Stress


#1

Well the most stressful week and a half of my life (so far) Is about to begin. Friday I take the AP exam in History and next Wenesday for English (basically the tests are scored on a scale of 1-5, if I get a 5 I defiently get college credit in those courses, I might recieve some sort of credit for a four). I have a problem with panicing and forgeting everything!!! Especially because both these tests inculd timed essays. I’m scared to death, is what i’m basically saying, especially because getting a five would help lower the cost of tutition, and increase my chances for a scholarship. SO MUCH PRESSURE! I’m an A+ student in both classes, but that means nothing if i freeze.

Suggestions and prayers are deeply appreciated. I’m off to cram more US History into my brain.


#2

Goth honey, stop the cramming, turn to prayer. Utilize the wonderful repetition of the Rosary - it is not vain repetition, it allows you to relax, mind and body. God knew what He was doing in giving us the Rosary, it is not only spiritually good for you, it is good for your body!

BTW, if you don’t know your history by now, cramming isn’t going to help :smiley:

Another exercise for you is to imagine the worse that could happen, you get lower than a 4 and no college credit. What did the class give you? I can tell you right now that if your teacher did his/her job you will be much better prepared for College, my own daughter took the AP History and Language Arts courses and did not score well on the test, partly due to stress but having taken the classes during High School she was so prepared for College. She was as prepared or better prepared than many who were Freshmen with her at Saint Louis University and most of her classmates were graduates of prestigious Catholic College Prep High Schools - she was one of 200 or so from a public High School.

Brenda V.


#3

I hate to say it, but it gets worse in college. This time last year I was really miserable, especially since I had five projects for 300-level classes due. It was my first semester as a history major and I did not have the historical skills and research class completed, so I was doing everything blindly.

This is my last semester before I graduate and I have a 15-20 page thesis due next Monday (I’m trying to get it done by this Wednesday), plus a 5-7 page essay and another 15 page study to write. I’m surprisingly under no stress this time around.

If you can keep calm, you’ll be fine. The worst thing to do is panic. Just space everything out within their limits and you won’t be overwhelmed.


#4

I don’t want to burst your bubble, but only certain colleges will give college credit for certain AP courses. I think high schools tend to overplay this aspect of AP to increase interest in the program. Of course, if you already have a college picked out, this wouldn’t apply to you…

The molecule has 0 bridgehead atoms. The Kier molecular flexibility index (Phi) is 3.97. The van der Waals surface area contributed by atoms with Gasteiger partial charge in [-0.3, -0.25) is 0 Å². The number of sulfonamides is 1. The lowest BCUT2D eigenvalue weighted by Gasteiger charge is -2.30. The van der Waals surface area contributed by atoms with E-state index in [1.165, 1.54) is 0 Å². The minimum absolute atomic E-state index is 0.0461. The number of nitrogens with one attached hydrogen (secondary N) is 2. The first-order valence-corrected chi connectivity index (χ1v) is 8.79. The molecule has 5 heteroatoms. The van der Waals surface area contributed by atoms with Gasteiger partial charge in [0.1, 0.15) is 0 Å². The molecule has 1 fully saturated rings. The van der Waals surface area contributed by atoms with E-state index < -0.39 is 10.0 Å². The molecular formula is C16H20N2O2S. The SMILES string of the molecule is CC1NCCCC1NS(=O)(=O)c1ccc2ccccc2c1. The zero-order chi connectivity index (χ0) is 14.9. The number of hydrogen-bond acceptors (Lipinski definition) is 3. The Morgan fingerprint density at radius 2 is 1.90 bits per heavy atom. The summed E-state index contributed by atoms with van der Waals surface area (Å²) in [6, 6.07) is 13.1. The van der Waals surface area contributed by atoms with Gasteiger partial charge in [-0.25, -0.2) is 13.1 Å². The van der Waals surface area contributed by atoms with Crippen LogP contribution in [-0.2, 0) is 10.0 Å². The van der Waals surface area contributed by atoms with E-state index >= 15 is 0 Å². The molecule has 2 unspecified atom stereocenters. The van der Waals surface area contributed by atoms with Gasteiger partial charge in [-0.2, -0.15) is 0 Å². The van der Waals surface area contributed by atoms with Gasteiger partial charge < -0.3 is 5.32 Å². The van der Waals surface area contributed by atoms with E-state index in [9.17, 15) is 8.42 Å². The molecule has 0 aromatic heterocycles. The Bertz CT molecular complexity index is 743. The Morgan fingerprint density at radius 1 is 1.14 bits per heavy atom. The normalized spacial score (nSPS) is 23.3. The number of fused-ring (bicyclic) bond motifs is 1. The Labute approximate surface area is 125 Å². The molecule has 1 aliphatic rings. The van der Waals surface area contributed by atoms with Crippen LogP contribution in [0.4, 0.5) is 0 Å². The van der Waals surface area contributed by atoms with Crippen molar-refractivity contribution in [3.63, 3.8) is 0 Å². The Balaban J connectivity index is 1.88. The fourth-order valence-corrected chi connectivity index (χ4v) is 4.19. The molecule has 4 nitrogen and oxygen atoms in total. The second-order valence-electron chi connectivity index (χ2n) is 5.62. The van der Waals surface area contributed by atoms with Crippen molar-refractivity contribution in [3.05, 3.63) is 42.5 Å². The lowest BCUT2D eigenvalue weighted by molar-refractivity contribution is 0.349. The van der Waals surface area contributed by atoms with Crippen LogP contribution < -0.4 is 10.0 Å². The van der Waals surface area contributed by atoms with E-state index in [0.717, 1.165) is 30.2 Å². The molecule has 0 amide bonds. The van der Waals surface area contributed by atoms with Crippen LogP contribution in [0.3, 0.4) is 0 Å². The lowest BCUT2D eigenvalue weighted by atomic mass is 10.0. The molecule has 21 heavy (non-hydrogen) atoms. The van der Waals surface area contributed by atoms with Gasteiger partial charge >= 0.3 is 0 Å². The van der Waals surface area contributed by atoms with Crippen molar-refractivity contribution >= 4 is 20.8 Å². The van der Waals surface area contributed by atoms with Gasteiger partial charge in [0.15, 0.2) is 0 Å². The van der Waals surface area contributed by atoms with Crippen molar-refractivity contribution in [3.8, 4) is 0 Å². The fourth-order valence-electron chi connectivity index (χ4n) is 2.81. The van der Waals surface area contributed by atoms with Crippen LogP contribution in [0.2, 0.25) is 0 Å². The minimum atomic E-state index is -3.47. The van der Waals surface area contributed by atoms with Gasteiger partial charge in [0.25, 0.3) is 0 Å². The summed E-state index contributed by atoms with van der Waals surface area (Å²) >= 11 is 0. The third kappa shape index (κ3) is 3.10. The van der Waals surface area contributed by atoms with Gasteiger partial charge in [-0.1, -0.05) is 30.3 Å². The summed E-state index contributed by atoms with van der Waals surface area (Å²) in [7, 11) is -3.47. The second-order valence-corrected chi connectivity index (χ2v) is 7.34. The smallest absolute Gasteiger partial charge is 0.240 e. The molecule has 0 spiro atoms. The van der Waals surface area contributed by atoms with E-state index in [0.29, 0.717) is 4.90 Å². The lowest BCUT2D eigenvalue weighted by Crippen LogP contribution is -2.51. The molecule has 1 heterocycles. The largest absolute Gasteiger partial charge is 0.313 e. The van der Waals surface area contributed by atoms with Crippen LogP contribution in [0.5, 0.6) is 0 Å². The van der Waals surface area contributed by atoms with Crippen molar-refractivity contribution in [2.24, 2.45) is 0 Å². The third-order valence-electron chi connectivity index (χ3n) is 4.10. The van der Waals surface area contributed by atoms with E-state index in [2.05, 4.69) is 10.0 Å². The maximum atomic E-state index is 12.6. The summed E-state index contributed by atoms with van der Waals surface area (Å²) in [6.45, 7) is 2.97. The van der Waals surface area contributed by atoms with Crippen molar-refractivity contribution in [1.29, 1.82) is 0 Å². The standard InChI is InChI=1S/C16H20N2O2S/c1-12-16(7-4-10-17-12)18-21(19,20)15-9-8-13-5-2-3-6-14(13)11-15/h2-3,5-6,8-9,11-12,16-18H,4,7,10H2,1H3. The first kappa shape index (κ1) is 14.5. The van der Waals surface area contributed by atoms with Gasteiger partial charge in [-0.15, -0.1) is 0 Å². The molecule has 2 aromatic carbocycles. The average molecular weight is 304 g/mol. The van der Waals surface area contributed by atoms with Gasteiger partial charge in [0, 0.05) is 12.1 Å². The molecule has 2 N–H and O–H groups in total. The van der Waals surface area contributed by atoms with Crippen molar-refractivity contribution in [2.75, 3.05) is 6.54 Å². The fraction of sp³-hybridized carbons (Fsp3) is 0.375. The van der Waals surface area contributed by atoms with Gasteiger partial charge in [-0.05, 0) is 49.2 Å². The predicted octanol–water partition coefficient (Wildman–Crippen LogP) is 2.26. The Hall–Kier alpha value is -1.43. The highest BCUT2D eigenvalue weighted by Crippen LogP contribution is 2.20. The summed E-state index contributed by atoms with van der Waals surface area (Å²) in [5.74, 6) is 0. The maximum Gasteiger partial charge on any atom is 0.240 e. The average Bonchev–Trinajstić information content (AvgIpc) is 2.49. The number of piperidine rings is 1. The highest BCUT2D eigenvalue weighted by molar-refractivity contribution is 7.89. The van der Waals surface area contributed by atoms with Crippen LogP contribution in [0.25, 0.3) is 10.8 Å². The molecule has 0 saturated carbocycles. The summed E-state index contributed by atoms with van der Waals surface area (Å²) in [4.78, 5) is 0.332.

Also, don’t worry about AP classes too much when applying for a scholarship…I took ZERO AP classes, and still got a very good scholarship.


#5

Take some college classes at your local community college. At least you’ll be guaranteed the credit in gen ed areas such as history and english.


#6

I know that, that’s why I checked to make sure the colleges I will be applying to in the fall accept AP credit.


#7

You could probably could also get credit by taking a CLEP test. If you freeze up on the test, you could probably fall back on that. I would suppose a lot of that depends on your region, and the specific school.

If you could I would trying grinding out the cramming the best you can, and forget about worrying about how well you do. Forget about what it means for college, and the such. If you start to think about it, stop. Just go in and try to fun by enjoying the questions you nail, and quickly answer and move on the ones you are not sure about. Granted that is easier said than done. Don’t forget prayer or meditation either.

As far as cramming, I found it worked rather well for me. Keeping up day to day, I can really get an idea of what is important. That’s typically the stuff that can be useful later. There though is a lot of specific stuff that is just going to be forgotten later. That is typically good for cramming, just to get that in your memory in time of the test. In the end, no matter it’ll be forgotten, or you’ll use it so often the point is rather moot. What is important is that you learn where to go to reference later.


#8

Hasikelee, AP classes are college level classes, even if not all colleges accept the credit.


#9

And I’m sure plenty of colleges have classes that are highschool level. :smiley:

AP classes are way overrated, IMO.


#10

Just wanted to let you know I’ve been there. I took the U.S. History AP several years ago. I got my 4, which was all I needed to get maximum college credit at my school.

Relax and keep drilling the practice questions. There is A LOT of history so there’s no way you’ll know the answer to every question. But you don’t need know the answers to even close to all of them to get a good score. And my essay question ended up being on FDR, so it wasn’t that bad.